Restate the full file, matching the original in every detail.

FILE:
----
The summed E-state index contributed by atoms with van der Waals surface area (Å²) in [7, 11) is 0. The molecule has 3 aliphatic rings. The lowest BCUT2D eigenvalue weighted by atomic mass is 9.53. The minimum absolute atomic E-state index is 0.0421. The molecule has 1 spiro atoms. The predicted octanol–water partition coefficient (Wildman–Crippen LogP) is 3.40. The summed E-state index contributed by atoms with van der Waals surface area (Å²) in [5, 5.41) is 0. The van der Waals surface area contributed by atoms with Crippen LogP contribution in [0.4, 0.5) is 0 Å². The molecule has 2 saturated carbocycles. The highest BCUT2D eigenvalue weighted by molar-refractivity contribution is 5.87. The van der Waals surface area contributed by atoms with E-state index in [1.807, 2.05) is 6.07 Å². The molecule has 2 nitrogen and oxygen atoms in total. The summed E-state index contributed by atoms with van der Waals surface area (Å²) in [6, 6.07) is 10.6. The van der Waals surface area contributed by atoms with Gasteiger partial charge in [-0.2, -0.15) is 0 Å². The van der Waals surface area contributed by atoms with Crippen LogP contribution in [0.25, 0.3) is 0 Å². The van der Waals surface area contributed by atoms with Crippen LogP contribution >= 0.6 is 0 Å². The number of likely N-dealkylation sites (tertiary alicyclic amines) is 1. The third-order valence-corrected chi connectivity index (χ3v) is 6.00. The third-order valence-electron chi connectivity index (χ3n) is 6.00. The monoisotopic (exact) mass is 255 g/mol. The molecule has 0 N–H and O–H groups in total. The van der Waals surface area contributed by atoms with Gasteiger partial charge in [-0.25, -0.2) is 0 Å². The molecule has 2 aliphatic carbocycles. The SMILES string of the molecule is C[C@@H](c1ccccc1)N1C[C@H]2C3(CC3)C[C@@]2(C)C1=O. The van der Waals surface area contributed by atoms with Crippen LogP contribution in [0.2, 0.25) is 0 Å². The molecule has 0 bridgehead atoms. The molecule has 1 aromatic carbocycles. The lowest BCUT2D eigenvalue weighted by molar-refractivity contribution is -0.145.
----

The summed E-state index contributed by atoms with van der Waals surface area (Å²) in [7, 11) is 0. The molecule has 3 aliphatic rings. The lowest BCUT2D eigenvalue weighted by atomic mass is 9.53. The minimum absolute atomic E-state index is 0.0421. The molecule has 1 spiro atoms. The predicted octanol–water partition coefficient (Wildman–Crippen LogP) is 3.40. The summed E-state index contributed by atoms with van der Waals surface area (Å²) in [5, 5.41) is 0. The van der Waals surface area contributed by atoms with Crippen LogP contribution in [0.4, 0.5) is 0 Å². The molecule has 2 saturated carbocycles. The highest BCUT2D eigenvalue weighted by molar-refractivity contribution is 5.87. The van der Waals surface area contributed by atoms with E-state index in [1.807, 2.05) is 6.07 Å². The molecule has 2 nitrogen and oxygen atoms in total. The summed E-state index contributed by atoms with van der Waals surface area (Å²) in [6, 6.07) is 10.6. The van der Waals surface area contributed by atoms with Gasteiger partial charge in [-0.2, -0.15) is 0 Å². The van der Waals surface area contributed by atoms with Crippen LogP contribution in [0.25, 0.3) is 0 Å². The van der Waals surface area contributed by atoms with Crippen LogP contribution >= 0.6 is 0 Å². The number of likely N-dealkylation sites (tertiary alicyclic amines) is 1. The third-order valence-corrected chi connectivity index (χ3v) is 6.00. The third-order valence-electron chi connectivity index (χ3n) is 6.00. The monoisotopic (exact) mass is 255 g/mol. The molecule has 0 N–H and O–H groups in total. The van der Waals surface area contributed by atoms with Gasteiger partial charge in [-0.25, -0.2) is 0 Å². The molecule has 2 aliphatic carbocycles. The SMILES string of the molecule is C[C@@H](c1ccccc1)N1C[C@H]2C3(CC3)C[C@@]2(C)C1=O. The van der Waals surface area contributed by atoms with Crippen LogP contribution in [0.2, 0.25) is 0 Å². The molecule has 0 bridgehead atoms. The molecule has 1 aromatic carbocycles. The lowest BCUT2D eigenvalue weighted by molar-refractivity contribution is -0.145.